Study Identifies Patients' Priorities in Treating Rare Muscular Dystrophy

Nov. 18, 2015
Chad Heatwole, M.D.

 A new study of individuals with myotonic dystrophy type 2 (DM2) – a rare form of muscular dystrophy –has helped pinpoint the symptoms of the disease that are most important to patients.  These findings, published today in the journal Neurology, could help create a roadmap for physicians to prioritize treatment of this complex, multi-system disease.

“This study represents the first large-scale attempt to obtain direct patient input to identify the most prevalent and life-altering symptoms of myotonic dystrophy type 2,” said University of Rochester Medical Center (URMC) neurologist Chad Heatwole, M.D., the lead author of the study.  “This information helps us to better understand the complexities of the disease from a patient’s perspective, and may ultimately prove useful in the clinical management and early diagnosis of patients with this condition.”

Myotonic dystrophy has been characterized as one of the most complex and diverse genetic diseases with a constellation of symptoms ranging from fatigue, muscle stiffness, muscle weakness, cognitive impairment, depression, difficulty sleeping, impaired vision, pain, difficulty swallowing, and gastrointestinal problems. The severity and onset of these symptoms vary from patient to patient.

Although DM2 shares many similar clinical features with its sister disease, myotonic dystrophy type 1, subtle differences exist such as prominent pain and a different pattern of weakness that more commonly originates in the upper arms, legs, and back muscles. Many clinicians, including neurologists, are unfamiliar with the disease and it is often confused with DM1 and other conditions, such as fibromyalgia.  As a result, individuals with the disease often go undiagnosed for a decade or more.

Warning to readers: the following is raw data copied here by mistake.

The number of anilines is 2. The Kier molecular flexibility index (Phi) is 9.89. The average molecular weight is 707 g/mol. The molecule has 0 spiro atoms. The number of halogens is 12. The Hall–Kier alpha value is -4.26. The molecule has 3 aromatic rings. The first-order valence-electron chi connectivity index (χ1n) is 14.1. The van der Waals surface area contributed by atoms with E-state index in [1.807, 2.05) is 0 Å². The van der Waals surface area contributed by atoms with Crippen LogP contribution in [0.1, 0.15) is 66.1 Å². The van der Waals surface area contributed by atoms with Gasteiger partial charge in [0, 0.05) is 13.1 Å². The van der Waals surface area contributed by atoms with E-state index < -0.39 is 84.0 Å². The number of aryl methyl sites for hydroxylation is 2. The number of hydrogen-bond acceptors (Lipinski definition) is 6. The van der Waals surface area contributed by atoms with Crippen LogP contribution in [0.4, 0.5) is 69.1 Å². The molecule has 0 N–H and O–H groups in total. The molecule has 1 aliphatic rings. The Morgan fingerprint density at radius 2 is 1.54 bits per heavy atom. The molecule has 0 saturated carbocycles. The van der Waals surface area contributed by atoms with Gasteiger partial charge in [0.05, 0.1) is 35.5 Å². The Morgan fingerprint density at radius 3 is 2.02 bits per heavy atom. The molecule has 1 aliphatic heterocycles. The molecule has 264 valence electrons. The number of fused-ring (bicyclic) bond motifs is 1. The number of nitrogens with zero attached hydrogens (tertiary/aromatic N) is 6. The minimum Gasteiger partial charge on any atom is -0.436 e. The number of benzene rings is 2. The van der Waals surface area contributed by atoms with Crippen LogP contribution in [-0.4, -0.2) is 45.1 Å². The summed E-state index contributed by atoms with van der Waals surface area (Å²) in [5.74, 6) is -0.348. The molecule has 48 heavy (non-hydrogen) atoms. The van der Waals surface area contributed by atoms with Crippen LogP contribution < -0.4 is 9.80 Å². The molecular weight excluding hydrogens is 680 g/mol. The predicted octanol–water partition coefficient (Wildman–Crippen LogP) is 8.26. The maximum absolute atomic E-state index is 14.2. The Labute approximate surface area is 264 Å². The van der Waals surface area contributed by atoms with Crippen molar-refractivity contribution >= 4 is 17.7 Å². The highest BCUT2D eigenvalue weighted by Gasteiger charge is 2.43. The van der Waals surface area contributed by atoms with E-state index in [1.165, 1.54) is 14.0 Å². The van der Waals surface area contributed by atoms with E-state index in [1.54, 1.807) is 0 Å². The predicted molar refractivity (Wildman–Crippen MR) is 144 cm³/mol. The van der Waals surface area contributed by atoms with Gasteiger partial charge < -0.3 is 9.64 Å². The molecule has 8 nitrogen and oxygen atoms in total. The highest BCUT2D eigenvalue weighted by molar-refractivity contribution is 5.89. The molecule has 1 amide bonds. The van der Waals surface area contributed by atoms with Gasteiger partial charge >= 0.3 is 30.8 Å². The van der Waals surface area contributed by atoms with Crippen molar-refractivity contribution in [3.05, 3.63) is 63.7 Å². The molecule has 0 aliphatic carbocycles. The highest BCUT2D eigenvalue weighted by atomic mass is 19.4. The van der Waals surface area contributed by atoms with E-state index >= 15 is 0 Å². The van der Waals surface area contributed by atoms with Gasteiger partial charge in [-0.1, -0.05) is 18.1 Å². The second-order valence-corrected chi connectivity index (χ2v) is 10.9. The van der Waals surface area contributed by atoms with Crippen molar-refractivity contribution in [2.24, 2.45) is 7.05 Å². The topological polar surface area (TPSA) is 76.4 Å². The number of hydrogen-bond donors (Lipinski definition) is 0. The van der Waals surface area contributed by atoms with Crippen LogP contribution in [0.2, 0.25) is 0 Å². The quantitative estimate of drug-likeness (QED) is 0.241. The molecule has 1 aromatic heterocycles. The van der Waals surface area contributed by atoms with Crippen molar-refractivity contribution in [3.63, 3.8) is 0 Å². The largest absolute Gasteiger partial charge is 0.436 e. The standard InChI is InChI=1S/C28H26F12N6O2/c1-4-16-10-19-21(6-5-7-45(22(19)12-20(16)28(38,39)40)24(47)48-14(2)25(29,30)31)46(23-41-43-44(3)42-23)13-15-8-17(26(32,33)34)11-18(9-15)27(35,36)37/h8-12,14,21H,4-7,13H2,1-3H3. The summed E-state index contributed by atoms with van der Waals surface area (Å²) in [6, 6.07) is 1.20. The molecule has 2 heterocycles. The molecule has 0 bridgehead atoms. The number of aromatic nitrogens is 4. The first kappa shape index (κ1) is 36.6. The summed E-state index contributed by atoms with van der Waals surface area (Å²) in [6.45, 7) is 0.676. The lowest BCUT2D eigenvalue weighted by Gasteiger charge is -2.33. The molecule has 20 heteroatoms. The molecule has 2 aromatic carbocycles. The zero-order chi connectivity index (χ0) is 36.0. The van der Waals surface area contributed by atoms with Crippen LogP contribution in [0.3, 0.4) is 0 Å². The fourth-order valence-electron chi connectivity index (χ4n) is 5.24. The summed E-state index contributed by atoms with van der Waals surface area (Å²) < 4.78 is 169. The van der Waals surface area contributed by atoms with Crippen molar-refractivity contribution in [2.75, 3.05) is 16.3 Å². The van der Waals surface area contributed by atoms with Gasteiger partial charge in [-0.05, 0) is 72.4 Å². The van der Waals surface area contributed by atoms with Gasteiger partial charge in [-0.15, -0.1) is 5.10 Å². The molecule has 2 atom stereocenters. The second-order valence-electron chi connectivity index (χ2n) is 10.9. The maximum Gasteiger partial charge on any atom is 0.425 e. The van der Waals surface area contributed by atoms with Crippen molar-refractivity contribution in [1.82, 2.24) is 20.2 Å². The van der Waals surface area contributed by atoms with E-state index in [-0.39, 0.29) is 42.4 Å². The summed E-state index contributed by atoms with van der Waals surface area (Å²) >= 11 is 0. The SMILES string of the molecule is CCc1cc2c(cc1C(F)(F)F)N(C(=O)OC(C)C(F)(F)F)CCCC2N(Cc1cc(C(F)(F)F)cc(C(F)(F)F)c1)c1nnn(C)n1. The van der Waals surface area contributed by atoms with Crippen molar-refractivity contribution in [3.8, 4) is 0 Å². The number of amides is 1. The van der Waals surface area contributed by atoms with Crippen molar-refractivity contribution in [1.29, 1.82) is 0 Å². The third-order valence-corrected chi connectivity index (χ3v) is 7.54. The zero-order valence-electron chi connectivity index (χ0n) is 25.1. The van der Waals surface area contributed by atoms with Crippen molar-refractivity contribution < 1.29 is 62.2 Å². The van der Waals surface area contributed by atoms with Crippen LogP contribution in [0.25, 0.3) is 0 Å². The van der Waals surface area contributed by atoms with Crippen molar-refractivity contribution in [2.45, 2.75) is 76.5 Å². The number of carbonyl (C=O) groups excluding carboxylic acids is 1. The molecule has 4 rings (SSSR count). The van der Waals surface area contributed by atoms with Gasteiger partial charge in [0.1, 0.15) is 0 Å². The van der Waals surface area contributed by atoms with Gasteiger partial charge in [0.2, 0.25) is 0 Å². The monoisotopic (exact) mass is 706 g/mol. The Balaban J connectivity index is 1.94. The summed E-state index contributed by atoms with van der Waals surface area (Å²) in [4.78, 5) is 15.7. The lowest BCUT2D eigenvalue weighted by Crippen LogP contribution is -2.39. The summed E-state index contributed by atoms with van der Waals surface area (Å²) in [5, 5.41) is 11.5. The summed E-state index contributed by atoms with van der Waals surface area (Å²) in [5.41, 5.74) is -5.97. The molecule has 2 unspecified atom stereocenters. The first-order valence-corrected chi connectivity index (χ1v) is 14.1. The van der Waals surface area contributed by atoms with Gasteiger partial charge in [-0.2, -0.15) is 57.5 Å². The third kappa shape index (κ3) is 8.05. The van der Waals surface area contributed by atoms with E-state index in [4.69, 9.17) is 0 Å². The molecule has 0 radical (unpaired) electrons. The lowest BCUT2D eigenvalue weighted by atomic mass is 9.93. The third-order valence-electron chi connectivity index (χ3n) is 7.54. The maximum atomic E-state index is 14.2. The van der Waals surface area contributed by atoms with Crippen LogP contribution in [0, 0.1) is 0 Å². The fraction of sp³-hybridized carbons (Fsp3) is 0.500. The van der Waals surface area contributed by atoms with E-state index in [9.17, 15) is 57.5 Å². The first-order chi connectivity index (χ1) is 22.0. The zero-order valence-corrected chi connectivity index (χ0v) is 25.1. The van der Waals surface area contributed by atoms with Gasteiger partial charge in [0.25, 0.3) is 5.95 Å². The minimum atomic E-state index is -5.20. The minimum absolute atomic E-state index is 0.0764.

Even after the disease has been successfully identified, patients and physicians are often faced with a long list of symptoms to manage.  The new study – called the Patient-Reported Impact of Symptoms in Myotonic Dystrophy Type 2 or PRISM-2 – represents the first effort to understand both the prevalence of the range of symptoms that patients experience and which ones had the greatest impact on their lives.

Participants were selected from a database of muscular dystrophy patients developed by URMC.  In all, 74 individuals with DM2 completed surveys that asked them to rate 310 identified symptoms of the disease. 

The researchers found that the most common symptoms weren’t necessary the same ones that the patients identified as priorities. For example, while “inability to do activities,” “limitations with mobility and walking,” and “hip, thigh, or knee weakness” were very prevalent symptoms, DM2 patients identified “fatigue” and “pain” along with an “inability to do activities” as the elements of the disease that had the greatest impact on their daily lives. 

“These findings demonstrate that the symptoms that are the most prevalent in this population are not always the ones that are most important to the patient,” said Heatwole.  “This is an important distinction and understanding which symptoms matter most to patients will help physicians navigate the myriad of treatment options and develop strategies that reduce the burden of the disease.”

Additional co-authors include Jeanne Dekdebrun, Nuran Dilek, James Hilbert, Elizabeth Luebbe, William Martens, Michael McDermott, Christine Quinn, Charles Thornton, and Richard Moxley with URMC, Nicholas Johnson with the University of Utah, Rita Bode, Nan Rothrock, and David Victorson with Northwestern University, Barbara Vickrey with UCLA and the Greater Los Angeles VA HealthCare System.  The study was supported with funds from the National Institute of Arthritis and Musculoskeletal and Skin Diseases, the Goldberg Nathan Foundation for Myotonic Dystrophy Type-2 Foundation, the Senator D. Wellston Muscular Dystrophy Cooperative Research Center, the Muscular Dystrophy Association, the New York State Empire Clinical Research Investigator Program, the Saunders Family Fund, and the University of Rochester Clinical and Translational Science Institute.